The third point I would make is that if you think party A is the one to vote for, and party A is dominant in your riding, is your vote for party A "wasted" - of course not, even though your vote is likely not needed to elect party A in your riding. If you live in Vancouver-Mount Pleasant and you vote Conservative is your vote "wasted" - of course not. You know the NDP is going to win that riding, but you vote Conservative because that is your choice, and the more Conservative votes that show up, the moderating the influence on the NDP winner.
No vote is "wasted".

Diversity of opinion is not restricted by the electoral system, nor restricted by the party system - flawed as it is. Whether or not that opinion is reflected in governance is another matter. My opinion is that we should just stick with PDT - but if that's not the majority opinion, I don't get to see that. That's what democracy is about. You might want strictly PST, I want strictly PDT, but 3 other folks all want the current system. So, the governance position is the status quo for clocks.

That doesn't mean that I should stamp my foot and demand representation in governance for the PDT party. The PDT position lost, the PST position lost, and the SQ position won. That's democracy. You can't have a constant anarchic fuss over it. You can please most of the people most of the time, but you can't please all of the people all of the time.

PR solves nothing, is much more expensive and less efficient way of doing things, and is far more divisive. FPTP isn't perfect, but it's better, more efficient, and has served Canada and its provinces very well for a long time.

The problems, as I will continue to point out, are not in the electoral system, but in the party, campaign and party finance systems which are open to corruption. Quebec has a $100 limit on political party donations. Why can't we have that?
We can have democracy in this country, or we can have great wealth concentrated in the hands of a few, but we can't have both. - Louis D. Brandeis

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Re: Referendum on how BC votes

Postby hobbyguy » Feb 8th, 2018, 12:25 am

Verum, I forgot to mention that your statement about FPTP being notorious for reducing to a 2 party system is very questionable.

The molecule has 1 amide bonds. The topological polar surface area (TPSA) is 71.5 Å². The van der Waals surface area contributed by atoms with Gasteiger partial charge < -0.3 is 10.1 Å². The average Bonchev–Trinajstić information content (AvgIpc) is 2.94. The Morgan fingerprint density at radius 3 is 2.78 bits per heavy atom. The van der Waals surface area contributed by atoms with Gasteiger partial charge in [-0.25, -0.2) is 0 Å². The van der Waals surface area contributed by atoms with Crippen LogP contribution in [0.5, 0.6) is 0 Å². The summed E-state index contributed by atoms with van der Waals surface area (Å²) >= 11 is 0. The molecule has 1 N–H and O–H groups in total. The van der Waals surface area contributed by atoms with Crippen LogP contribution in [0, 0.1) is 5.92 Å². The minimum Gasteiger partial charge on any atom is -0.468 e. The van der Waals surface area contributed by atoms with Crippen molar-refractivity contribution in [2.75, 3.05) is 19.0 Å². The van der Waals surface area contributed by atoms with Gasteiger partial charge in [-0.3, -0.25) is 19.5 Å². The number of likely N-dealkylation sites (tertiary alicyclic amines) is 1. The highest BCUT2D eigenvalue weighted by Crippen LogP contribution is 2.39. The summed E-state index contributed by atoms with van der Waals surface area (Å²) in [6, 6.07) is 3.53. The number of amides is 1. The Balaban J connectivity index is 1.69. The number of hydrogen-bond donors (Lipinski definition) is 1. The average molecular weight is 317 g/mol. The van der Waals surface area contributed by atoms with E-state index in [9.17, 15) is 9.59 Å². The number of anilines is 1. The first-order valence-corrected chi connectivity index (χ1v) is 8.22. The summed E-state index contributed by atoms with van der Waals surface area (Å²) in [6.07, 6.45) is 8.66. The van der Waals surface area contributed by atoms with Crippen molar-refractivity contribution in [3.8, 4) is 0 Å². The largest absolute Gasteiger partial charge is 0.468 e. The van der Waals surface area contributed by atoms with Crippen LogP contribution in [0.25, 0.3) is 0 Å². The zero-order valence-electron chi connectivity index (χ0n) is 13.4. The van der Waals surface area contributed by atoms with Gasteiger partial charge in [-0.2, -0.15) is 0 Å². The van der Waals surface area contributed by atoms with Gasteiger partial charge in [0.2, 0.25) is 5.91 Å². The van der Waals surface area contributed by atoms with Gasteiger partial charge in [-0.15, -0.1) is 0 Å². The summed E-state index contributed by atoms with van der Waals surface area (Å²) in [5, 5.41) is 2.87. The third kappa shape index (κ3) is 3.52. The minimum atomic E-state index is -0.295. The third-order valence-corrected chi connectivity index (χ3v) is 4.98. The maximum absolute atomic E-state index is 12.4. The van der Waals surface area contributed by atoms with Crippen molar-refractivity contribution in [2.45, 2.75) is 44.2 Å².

The UK - FPTP - 6 parties with seats.
Canada - FPTP - 5 parties with seats
Germany - PR - 6 parties with seats.

The average number of parties under PR is 4.4.

The data just doesn't seem to support that statement when applied to a parliamentary system, although if the US is an example, perhaps it applies to republics. Kind of complex question... context matters.
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Re: Referendum on how BC votes

Postby Verum » Feb 8th, 2018, 12:34 am

hobbyguy wrote:Verum, I forgot to mention that your statement about FPTP being notorious for reducing to a 2 party system is very questionable. That isn't what I said at all.

The UK - FPTP - 6 parties with seats.
Canada - FPTP - 5 parties with seats
Germany - PR - 6 parties with seats.

The average number of parties under PR is 4.4.

The data just doesn't seem to support that statement when applied to a parliamentary system, although if the US is an example, perhaps it applies to republics. Kind of complex question... context matters.

No, statistical analysis shows that FPTP systems have significantly fewer parties, tending towards two.
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Re: Referendum on how BC votes

Postby Verum » Feb 8th, 2018, 12:57 am

hobbyguy wrote:The whole point of democracy is that everyone gets a chance to voice concerns and then everyone reaches a consensus on which voices they choose as the most valid. IF you have Elections BC run the campaigns so that all have a level playing field, as many parties as choose to participate will have an equivalent shot. If their message is not one that the public wants to hear, then they ought not be represented in governance. So, hypothetically what if 20% of the voters, evenly spread throughout BC are of a specific opinion? They will not get a single seat despite having a massively popular opinion. That is a massive number of people whose voice would be completely missing from representation. The current system is designed to reward the most popular party, and heavily penalise all others to the point that almost all others either amalgamate or collapse. Thus tending towards 2.

It is equal opportunity that is the goal, not participation awards. The problem is that it does not provide equality of opportunity. It's like a system where the guy in front is given a boost to make sure that he stays there. PR just helps level the playing field a bit.